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I grew up on a rather heavy diet of reading, and my first forays into the written word were fairytales followed by stories of the lives of the saints. I admittedly felt that perhaps those icons of religion were more superhuman than I thought possible, and so the ones like St. Theresa and St. Augustine who were flawed like I was became my favorites. Eventually I developed an addiction to biographies of famous people in which I learned of the human frailties of some of my heroes who nonetheless impressed me with their courage. In those critical moments when the world needed them to overcome their weaknesses, they rose to the occasion. Profiles In Courage was like a kind of historical Bible to me that outlined some of the finest stories of humans who were willing to risk everything to do what they believed was right. I suppose that I learned much about character from the many volumes that I devoured, and in the process I began to believe that there are special people among us who have the same imperfections that we all possess but also a moral foundation and strength that separates them from the pack.

The list of my heroes is long and eclectic but one of the traits that all of them shared was a willingness to admit to wrongs. They understood their own imperfections and fought internally to eliminate them, but in their humanness they sometimes lost those battles. Mostly though they were able to follow a path of righteousness no matter how difficult it sometimes became. People like Mother Theresa, Martin Luther King, Jr., Winston Churchill, Abraham Lincoln, and Gandhi have sometimes been picked apart by people who have concentrated more on their mistakes than on the totality of their dedication to justice and compassion. I prefer instead to view them from an assessment of their willingness to make difficult and even dangerous decisions in order to do what they believed to be right.

Sometimes it seems as though we have a dearth of heroes in today’s world. I admire Pope Francis for his loving candor and I think that Jimmy Carter is one of the kindest people on the planet, but in general there is far too much tribalism and anger. Those who apologize for their missteps are often deemed to be weak or wishy washy. Instead we seem to prefer people who barrel ahead with bravado even when it is obvious that they are wrong. We mistake anger for courage, bullying behaviors for strength. From out of the crowd of puppets and posers a true American hero has emerged, and his name is John McCain.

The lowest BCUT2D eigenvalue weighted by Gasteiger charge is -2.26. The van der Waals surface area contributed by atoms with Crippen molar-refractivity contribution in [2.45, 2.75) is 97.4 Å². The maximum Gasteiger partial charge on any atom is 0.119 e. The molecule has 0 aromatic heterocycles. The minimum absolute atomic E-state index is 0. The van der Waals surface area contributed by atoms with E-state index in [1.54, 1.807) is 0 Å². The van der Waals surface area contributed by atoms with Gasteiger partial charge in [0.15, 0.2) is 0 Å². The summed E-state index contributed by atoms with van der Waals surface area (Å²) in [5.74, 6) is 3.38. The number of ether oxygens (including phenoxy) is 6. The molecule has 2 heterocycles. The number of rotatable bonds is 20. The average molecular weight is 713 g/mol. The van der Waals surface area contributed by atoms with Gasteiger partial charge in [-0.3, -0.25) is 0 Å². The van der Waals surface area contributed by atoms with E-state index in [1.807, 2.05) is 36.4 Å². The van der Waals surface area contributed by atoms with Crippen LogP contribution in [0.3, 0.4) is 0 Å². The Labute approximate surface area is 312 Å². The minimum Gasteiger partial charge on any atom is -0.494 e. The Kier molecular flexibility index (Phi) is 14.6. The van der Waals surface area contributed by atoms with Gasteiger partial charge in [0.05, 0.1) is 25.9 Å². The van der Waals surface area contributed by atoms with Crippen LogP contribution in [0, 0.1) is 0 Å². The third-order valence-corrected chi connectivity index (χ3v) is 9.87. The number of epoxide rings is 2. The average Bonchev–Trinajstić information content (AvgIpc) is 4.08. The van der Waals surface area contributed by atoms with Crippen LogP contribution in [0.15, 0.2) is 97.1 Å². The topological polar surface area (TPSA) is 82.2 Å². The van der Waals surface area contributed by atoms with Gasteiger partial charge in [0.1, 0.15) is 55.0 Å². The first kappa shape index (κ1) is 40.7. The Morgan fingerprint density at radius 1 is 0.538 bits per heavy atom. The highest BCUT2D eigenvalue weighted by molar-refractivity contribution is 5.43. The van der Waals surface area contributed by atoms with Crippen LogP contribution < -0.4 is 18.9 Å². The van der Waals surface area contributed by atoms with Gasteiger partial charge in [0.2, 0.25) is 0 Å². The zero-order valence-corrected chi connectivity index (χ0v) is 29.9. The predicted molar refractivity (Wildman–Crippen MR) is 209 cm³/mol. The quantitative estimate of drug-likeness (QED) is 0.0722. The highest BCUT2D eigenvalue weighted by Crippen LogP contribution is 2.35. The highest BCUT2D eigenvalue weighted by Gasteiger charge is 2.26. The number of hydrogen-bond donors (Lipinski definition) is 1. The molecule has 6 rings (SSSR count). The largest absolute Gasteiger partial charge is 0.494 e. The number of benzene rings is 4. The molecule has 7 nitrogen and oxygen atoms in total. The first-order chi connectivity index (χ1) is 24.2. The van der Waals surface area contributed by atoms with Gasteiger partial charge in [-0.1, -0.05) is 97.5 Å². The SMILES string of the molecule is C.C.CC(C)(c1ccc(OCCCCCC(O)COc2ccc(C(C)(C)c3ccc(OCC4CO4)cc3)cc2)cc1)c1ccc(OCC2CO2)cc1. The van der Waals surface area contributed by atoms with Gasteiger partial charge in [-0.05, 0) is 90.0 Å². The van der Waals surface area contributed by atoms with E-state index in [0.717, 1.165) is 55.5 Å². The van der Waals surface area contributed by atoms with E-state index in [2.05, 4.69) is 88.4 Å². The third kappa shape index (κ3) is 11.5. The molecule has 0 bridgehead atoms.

John McCain is an interesting fellow. He’s from a military family who expected him to serve his country, something that he initially did willingly but with little enthusiasm. It was not until he became a prisoner of war during the Vietnam War that he began to truly understand what it means to be a patriot. His injuries were so extensive that to this very day he is unable to lift his arms to comb his own hair. When offered the opportunity to be freed simply because he was the son of an important military figure, he insisted on following the tradition of going in proper order. After much torture he broke at one point, a fact that haunts him to this day, but on the whole he demonstrated a kind of bravery that few of us would have been able to muster.

Upon his return to a normal life after the war was ended he struggled to know what to do with his life. His marriage foundered, another flaw for which he takes full credit. When he finally found himself he knew that he wanted to be a public servant and began a decades long career as a Senator from Arizona. His military background led him to believe in the necessity of working with his colleagues rather than fighting them. He often disagreed with their ideas, but was willing to find ways to allow everyone to win for the sake of the country. He was admired by his fellow lawmakers regardless of party affiliation and created lasting friendships along the way. He was a principled man who believed that it was indeed possible to stand for certain ideals without ignoring differing points of view and finding common ground.